This shift towards self-service banking was catalyzed by various factors but it became easily accessible and accepted during the COVID-19 pandemic. People of all ages found themselves turning to digital channels out of necessity, and they discovered the freedom and flexibility it offers.
Anyone with a bank account and access to the internet or a smartphone can now bank anywhere and anytime. Whether you’re a tech-savvy millennial or someone who’s less comfortable with technology, you as the customer have the opportunity to manage your finances independently through online banking portal or downloading your bank’s mobile app. These platforms are designed to be user-friendly, with features like biometric authentication to ensure your transactions are secure.
Speaking of security, you might wonder how safe self-service banking really is. Banks invest heavily in encryption and other security measures to protect your information. In addition to that, features like real-time fraud detection and AI-powered risk management add an extra layer of protection.
Now, you might be thinking, “What’s the catch? Does self-service banking come with a cost?” The good news is that for the most part, it’s free. Banks offer these digital services as part of their commitment to customer satisfaction. However, some transactions, like wire transfers or expedited bill payments, may incur a small service fee.
At Bank Gaborone, our electronic channels offer a plethora of services around the clock to cater to your banking requirements. This includes our Mobile App, which doesn’t require data access for Orange and Mascom users. We also have e-Pula Internet Banking portal, available at https://www.bankgaborone.co.bw as well as Tobetsa Mobile Banking which is accessible via *187*247#. Our ATMs also offer the flexibility of allowing you to deposit, withdraw cash, and more.
With self-service banking, you have the reins of your financial affairs, accessible from the comfort of your home, workplace, or while you’re on the move. So why wait? Take control of your finances today with self-service banking.
Duduetsang Chappelle-Molloy is Head: Marketing and Corporate Communication Services
Botswana has recently recorded a significant trade deficit of over P6 billion. This trade deficit, which occurred in November 2023, follows another deficit of P4.7 billion recorded in October of the same year. These figures, released by Statistics Botswana, highlight a decline in export revenues as the main cause of the trade deficit.
In November 2023, Botswana’s total export revenues amounted to P2.9 billion, a decrease of 24.3 percent from the previous month. Diamonds, a major contributor to Botswana’s exports, experienced a significant decline of 44.1 percent during this period. This decline in diamond exports played a significant role in the overall decrease in export revenues. However, diamonds still remained the leading export commodity group, contributing 44.2 percent to export revenues. Copper and Machinery & Electrical Equipment followed, contributing 25.8 percent and 10.1 percent, respectively.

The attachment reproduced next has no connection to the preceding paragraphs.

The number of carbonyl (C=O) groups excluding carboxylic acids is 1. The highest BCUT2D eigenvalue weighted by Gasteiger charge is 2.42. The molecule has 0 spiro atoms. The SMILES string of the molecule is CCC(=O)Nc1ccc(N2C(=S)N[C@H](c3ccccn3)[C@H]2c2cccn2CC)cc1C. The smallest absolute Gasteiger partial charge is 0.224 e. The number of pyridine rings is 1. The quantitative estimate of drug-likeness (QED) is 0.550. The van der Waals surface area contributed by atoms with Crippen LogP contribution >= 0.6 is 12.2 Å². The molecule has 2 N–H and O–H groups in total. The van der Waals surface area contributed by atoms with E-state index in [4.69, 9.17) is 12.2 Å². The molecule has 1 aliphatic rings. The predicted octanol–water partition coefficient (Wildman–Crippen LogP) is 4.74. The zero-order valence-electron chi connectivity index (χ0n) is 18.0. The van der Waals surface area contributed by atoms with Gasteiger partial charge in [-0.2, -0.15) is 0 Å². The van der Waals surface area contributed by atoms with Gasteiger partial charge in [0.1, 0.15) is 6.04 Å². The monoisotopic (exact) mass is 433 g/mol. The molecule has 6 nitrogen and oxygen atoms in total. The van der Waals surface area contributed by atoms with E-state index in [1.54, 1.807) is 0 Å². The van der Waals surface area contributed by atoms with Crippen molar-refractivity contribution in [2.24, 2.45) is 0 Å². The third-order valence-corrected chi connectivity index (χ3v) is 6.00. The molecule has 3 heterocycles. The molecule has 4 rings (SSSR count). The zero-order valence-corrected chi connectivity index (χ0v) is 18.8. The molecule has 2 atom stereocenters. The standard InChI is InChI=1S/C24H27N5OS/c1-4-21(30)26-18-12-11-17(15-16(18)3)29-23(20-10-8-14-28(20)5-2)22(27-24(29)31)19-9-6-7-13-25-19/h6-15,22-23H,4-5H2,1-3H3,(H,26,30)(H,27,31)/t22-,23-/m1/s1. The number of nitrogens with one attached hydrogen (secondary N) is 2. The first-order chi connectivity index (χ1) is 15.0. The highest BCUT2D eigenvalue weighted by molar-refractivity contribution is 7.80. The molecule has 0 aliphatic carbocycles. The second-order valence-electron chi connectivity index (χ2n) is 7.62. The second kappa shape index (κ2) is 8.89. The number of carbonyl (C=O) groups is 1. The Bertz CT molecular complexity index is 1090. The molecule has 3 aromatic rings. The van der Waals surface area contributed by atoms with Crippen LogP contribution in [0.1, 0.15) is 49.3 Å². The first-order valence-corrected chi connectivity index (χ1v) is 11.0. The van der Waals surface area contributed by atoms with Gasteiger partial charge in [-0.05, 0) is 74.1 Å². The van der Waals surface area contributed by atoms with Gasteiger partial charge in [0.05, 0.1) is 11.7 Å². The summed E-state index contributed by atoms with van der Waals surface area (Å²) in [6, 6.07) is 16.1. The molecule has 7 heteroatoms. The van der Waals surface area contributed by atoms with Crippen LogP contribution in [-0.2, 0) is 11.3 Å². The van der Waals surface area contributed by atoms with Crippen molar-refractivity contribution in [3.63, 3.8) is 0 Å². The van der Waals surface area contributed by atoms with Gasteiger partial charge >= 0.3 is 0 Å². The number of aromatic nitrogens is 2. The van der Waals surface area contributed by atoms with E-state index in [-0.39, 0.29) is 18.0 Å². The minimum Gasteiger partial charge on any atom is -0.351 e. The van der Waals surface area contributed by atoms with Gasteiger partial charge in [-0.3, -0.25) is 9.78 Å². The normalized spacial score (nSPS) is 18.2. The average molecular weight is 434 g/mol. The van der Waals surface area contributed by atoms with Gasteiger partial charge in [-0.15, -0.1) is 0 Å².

Asia emerged as the leading export market for Botswana, receiving exports worth P1.18 billion in November 2023. The United Arab Emirates, China, and Hong Kong were the top destinations within Asia, receiving 18.6 percent, 14.2 percent, and 3.8 percent of total exports, respectively. Diamonds and Copper were the major commodity groups exported to Asia.
The Southern African Customs Union (SACU) received Botswana’s exports worth P685.7 million, with South Africa being the main recipient within SACU. The European Union (EU) received exports worth P463.2 million, primarily through Belgium. Australia received exports worth P290 million, while the United States received exports valued at P69.6 million, mostly composed of diamonds.
On the import side, Botswana imported goods worth P9.5 billion in November 2023, representing an increase of 11.2 percent from the previous month. The increase in imports was mainly driven by a rise in Diamonds and Chemicals & Rubber Products imports. Diamonds contributed 23.3 percent to total imports, followed by Fuel and Food, Beverages & Tobacco at 19.4 percent and 15.0 percent, respectively.
The SACU region was the top supplier of imports to Botswana, accounting for 77.7 percent of total imports. South Africa contributed the largest share at 57.2 percent, followed by Namibia at 20.0 percent. Imports from Asia accounted for 9.8 percent of total imports, with Diamonds, Machinery & Electrical Equipment, and Chemicals & Rubber Products being the major commodity groups imported. The EU supplied Botswana with imports worth 3.2 percent of total imports, primarily in the form of Machinery & Electrical Equipment, Diamonds, and Chemicals & Rubber Products.
Botswana’s recent trade deficit of over P6 billion highlights a decline in export revenues, particularly in the diamond sector. While Asia remains the leading export market for Botswana, the country heavily relies on imports from the SACU region, particularly South Africa. Addressing the trade deficit will require diversification of export markets and sectors, as well as efforts to promote domestic industries and reduce reliance on imports.